In Sherman’s SEC letter, he links Chen’s role between Renren and SoFi: “Given Chen’s troubling track record as the steward of a public company, his involvement in a SPAC transaction whereby SoFi has become publicly traded is genuinely concerning.” It’s not clear what, if any, recent event promoted Sherman to write to the SEC; Sherman’s office did not respond to a FIN interview request.
In the meantime, Renren as a company, stripped of its investments in SoFi and other startups, has limped forward, relying for a time on Kaixin, a used car dealership in China, as its primary source of revenue. It sold its interest in that company at the end of 2020; oddly, the obscure, midsized company was the most actively traded and biggest gaining stock on a major US exchange on Friday.
Sherman’s letter raises tough and legitimate questions for the SEC and for SoFi’s leadership:
Given the public allegations regarding Mr. Chen and his role as a SoFi insider, what plans, if any, does the SEC have to review the SoFi SPAC transaction?
Given that the process by which SoFi went public was a SPAC transaction, does the SEC have the tools it requires to pursue its investor protection mandate in a situation like this?
Will Sherman’s letter force Gensler to act? Responding to a FIN inquiry, an SEC spokesperson declined to comment on Sherman’s letter. Prior to Gensler’s arrival, the SEC hardly seemed to give the Renren-SoFi connection front-burner status. Arguably, Sherman has teed up an issue that would simultaneously allow Gensler to win favor with important Congressional allies, and to make a firm statement about the SPAC boom which, while down from its frenzied highs, will nonetheless largely define 2021 for investors. At the same time, it’s not hard to imagine Gensler sitting on his hands until the New York court case reaches some kind of resolution.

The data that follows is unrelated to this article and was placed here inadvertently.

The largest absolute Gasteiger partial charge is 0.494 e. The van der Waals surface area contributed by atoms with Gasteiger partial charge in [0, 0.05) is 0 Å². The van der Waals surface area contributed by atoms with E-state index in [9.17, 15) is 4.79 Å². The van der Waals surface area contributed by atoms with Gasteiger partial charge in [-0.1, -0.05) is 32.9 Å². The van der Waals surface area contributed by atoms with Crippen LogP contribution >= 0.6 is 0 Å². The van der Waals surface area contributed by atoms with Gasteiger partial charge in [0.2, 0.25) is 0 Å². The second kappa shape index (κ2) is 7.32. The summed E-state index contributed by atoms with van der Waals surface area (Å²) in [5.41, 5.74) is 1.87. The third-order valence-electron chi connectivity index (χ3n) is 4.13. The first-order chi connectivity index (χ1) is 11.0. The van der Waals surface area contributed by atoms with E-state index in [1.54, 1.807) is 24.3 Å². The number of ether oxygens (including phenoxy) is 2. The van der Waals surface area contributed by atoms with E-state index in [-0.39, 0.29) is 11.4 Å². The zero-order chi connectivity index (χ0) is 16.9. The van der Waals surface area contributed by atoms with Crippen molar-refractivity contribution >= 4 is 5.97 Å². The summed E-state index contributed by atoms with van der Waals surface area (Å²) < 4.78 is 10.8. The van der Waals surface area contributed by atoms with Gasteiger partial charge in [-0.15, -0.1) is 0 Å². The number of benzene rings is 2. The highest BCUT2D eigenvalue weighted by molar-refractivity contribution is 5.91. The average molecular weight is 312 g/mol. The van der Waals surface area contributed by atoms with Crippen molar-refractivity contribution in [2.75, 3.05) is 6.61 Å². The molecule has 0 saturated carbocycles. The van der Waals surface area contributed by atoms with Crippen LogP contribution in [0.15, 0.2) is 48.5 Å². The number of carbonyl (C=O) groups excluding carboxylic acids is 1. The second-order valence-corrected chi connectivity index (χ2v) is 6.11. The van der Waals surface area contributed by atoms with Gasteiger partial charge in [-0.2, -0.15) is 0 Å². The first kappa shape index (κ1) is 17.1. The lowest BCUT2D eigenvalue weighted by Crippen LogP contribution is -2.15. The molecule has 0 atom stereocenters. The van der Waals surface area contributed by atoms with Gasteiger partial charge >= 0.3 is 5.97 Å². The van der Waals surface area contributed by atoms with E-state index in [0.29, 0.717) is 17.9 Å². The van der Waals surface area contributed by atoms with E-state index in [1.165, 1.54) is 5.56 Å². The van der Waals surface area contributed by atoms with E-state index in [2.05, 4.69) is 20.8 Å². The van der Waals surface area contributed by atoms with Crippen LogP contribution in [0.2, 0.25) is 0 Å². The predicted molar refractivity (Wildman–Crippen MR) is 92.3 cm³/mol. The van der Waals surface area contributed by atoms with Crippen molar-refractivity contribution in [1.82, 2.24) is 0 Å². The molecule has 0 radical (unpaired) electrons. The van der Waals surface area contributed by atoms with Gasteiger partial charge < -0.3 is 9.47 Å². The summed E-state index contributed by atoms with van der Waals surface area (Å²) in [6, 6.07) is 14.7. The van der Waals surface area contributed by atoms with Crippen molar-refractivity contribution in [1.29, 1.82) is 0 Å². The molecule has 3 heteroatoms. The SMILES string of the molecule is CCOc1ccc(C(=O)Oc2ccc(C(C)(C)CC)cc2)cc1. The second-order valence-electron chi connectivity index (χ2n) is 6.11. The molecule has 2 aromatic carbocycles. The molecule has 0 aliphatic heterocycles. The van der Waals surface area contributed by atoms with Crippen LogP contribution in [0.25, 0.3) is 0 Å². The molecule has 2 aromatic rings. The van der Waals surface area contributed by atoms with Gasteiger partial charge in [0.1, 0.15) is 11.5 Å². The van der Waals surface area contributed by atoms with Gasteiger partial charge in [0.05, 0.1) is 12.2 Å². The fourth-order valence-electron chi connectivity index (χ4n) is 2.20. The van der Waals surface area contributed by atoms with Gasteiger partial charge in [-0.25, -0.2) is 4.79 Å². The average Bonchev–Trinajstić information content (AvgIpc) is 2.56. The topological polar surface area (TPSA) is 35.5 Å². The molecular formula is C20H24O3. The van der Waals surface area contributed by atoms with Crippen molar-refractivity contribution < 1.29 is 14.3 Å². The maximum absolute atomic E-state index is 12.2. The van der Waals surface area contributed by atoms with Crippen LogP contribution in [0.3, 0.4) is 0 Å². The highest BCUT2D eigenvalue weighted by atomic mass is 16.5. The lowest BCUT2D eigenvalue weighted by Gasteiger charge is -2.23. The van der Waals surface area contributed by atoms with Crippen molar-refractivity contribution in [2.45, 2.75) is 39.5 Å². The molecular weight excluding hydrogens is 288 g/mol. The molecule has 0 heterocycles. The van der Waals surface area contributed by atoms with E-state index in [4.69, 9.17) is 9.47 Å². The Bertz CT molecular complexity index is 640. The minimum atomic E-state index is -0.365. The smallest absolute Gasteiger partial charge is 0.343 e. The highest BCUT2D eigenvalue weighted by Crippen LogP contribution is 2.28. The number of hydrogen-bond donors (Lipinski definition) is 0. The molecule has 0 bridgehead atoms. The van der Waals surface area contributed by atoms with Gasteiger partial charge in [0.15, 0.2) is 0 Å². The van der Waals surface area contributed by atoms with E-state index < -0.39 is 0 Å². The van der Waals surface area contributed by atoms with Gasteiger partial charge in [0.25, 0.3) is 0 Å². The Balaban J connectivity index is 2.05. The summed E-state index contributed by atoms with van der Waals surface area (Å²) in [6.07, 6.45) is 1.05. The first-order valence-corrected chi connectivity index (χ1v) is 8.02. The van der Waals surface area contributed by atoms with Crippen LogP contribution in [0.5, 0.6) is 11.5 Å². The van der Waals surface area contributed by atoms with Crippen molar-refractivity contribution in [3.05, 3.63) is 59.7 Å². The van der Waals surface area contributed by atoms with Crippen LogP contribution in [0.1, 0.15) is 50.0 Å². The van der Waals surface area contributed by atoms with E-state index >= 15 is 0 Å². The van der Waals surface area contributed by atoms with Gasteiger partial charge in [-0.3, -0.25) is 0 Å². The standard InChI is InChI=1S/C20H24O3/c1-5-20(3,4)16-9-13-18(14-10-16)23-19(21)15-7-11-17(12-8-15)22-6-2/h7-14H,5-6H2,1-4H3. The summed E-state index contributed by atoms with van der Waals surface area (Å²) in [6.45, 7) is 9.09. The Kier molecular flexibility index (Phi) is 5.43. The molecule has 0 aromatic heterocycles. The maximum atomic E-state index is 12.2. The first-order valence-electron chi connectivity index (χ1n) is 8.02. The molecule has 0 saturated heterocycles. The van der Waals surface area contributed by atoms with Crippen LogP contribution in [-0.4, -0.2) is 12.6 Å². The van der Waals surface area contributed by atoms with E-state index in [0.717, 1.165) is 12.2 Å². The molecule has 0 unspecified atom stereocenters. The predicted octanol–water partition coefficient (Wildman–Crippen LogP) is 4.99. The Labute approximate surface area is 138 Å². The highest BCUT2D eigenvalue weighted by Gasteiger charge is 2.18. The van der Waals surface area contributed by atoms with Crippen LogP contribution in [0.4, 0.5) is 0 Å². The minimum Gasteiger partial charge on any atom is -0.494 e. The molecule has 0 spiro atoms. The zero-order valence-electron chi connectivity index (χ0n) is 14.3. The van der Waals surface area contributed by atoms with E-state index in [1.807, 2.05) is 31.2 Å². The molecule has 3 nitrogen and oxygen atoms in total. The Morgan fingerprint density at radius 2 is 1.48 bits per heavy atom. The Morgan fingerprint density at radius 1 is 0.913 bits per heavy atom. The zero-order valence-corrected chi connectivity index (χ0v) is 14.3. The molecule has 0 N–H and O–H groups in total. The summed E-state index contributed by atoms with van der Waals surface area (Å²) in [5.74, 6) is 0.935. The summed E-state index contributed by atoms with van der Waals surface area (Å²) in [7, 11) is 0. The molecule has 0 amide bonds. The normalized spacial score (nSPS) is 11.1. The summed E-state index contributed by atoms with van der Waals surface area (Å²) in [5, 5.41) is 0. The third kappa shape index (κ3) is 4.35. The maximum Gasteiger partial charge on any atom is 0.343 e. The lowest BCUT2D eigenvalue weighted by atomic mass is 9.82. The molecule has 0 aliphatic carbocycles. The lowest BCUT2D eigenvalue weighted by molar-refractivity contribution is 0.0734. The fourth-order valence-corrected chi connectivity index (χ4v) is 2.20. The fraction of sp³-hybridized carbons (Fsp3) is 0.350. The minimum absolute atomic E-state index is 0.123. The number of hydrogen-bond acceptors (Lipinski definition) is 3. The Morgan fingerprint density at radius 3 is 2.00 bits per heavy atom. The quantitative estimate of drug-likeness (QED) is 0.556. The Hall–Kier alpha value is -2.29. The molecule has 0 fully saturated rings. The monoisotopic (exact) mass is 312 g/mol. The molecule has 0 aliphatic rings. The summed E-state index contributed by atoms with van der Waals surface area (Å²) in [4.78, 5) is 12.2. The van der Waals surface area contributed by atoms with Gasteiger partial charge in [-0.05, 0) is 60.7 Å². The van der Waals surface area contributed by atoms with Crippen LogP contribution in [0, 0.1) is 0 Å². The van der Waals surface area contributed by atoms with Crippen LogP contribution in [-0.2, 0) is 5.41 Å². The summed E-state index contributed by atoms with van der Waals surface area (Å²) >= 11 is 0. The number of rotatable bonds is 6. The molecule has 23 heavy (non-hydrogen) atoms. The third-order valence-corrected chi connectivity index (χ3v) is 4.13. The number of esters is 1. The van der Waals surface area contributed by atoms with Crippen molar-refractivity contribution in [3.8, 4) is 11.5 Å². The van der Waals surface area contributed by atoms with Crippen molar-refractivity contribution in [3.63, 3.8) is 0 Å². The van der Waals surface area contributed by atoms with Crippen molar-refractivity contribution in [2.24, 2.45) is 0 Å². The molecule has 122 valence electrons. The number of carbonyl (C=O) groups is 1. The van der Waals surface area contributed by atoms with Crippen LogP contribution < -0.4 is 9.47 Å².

There has been a lot of discussion lately about the likelihood of the US government cracking down on cryptocurrency, based in part on the boomeranging infrastructure bill and in part by Gensler’s speech to the Aspen Security Forum.
At the same time, recent stories out of Nigeria illustrate just how tricky it can be to control cryptocurrency. In February, Nigeria’s central bank ordered all banks to close accounts that transacted with cryptocurrencies. (A month later, the central bank seemed to walk its position back a bit, saying it only intended to restrict crypto activity in the banking sector, but that’s a hard distinction to parse.)
At any rate, there are lots of reasons to conclude that Nigerian crypto activity has only increased since then. The blockchain research firm Chainalysis reported that in May, Nigeria received some $2.4 billion in crypto, compared to $684 million in December 2020. More recently, the crypto platform Paxful has said that Nigeria is now the #2 market for crypto trading, behind the United States. The growth is attributed to high inflation of the Nigerian currency, as well as a dramatic increase in peer-to-peer transactions. It’s one more reason why the US regulatory regime needs to be well designed, and not subject to opaque, rushed legislative maneuvers.
This piece originally appeared in FIN, James Ledbetter’s fintech newsletter. Ledbetter is Chief Content Officer of Clarim Media, which owns Techonomy.